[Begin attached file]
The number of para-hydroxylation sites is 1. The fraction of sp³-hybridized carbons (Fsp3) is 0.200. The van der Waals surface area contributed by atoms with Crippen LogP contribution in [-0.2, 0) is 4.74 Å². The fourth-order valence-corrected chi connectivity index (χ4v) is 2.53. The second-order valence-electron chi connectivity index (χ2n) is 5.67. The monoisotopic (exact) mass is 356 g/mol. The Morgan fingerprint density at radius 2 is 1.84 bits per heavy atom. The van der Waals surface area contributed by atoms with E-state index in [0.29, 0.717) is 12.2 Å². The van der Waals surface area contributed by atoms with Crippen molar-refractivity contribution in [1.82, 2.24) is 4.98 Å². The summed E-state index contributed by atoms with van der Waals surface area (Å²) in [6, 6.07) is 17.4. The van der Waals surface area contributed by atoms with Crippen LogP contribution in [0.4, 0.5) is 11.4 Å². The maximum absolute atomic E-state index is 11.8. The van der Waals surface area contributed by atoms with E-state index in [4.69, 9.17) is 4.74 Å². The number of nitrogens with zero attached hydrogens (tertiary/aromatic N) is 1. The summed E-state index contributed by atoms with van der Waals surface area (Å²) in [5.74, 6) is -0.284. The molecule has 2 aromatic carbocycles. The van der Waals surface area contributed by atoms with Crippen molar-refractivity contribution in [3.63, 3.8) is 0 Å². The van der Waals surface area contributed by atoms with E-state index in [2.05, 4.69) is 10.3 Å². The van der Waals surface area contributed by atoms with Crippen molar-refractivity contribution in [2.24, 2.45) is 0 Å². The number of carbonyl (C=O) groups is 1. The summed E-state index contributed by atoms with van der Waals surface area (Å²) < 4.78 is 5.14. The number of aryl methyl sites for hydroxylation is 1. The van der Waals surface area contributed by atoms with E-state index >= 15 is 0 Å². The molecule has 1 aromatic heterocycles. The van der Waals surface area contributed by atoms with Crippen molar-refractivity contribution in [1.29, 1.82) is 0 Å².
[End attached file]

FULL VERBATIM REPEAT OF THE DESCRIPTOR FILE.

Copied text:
The number of para-hydroxylation sites is 1. The fraction of sp³-hybridized carbons (Fsp3) is 0.200. The van der Waals surface area contributed by atoms with Crippen LogP contribution in [-0.2, 0) is 4.74 Å². The fourth-order valence-corrected chi connectivity index (χ4v) is 2.53. The second-order valence-electron chi connectivity index (χ2n) is 5.67. The monoisotopic (exact) mass is 356 g/mol. The Morgan fingerprint density at radius 2 is 1.84 bits per heavy atom. The van der Waals surface area contributed by atoms with E-state index in [0.29, 0.717) is 12.2 Å². The van der Waals surface area contributed by atoms with Crippen molar-refractivity contribution in [1.82, 2.24) is 4.98 Å². The summed E-state index contributed by atoms with van der Waals surface area (Å²) in [6, 6.07) is 17.4. The van der Waals surface area contributed by atoms with Crippen LogP contribution in [0.4, 0.5) is 11.4 Å². The maximum absolute atomic E-state index is 11.8. The van der Waals surface area contributed by atoms with E-state index in [4.69, 9.17) is 4.74 Å². The number of nitrogens with zero attached hydrogens (tertiary/aromatic N) is 1. The summed E-state index contributed by atoms with van der Waals surface area (Å²) in [5.74, 6) is -0.284. The molecule has 2 aromatic carbocycles. The van der Waals surface area contributed by atoms with Crippen molar-refractivity contribution in [3.63, 3.8) is 0 Å². The van der Waals surface area contributed by atoms with E-state index in [2.05, 4.69) is 10.3 Å². The van der Waals surface area contributed by atoms with Crippen molar-refractivity contribution in [2.24, 2.45) is 0 Å². The number of carbonyl (C=O) groups is 1. The summed E-state index contributed by atoms with van der Waals surface area (Å²) < 4.78 is 5.14. The number of aryl methyl sites for hydroxylation is 1. The van der Waals surface area contributed by atoms with E-state index >= 15 is 0 Å². The molecule has 1 aromatic heterocycles. The van der Waals surface area contributed by atoms with Crippen molar-refractivity contribution in [1.29, 1.82) is 0 Å².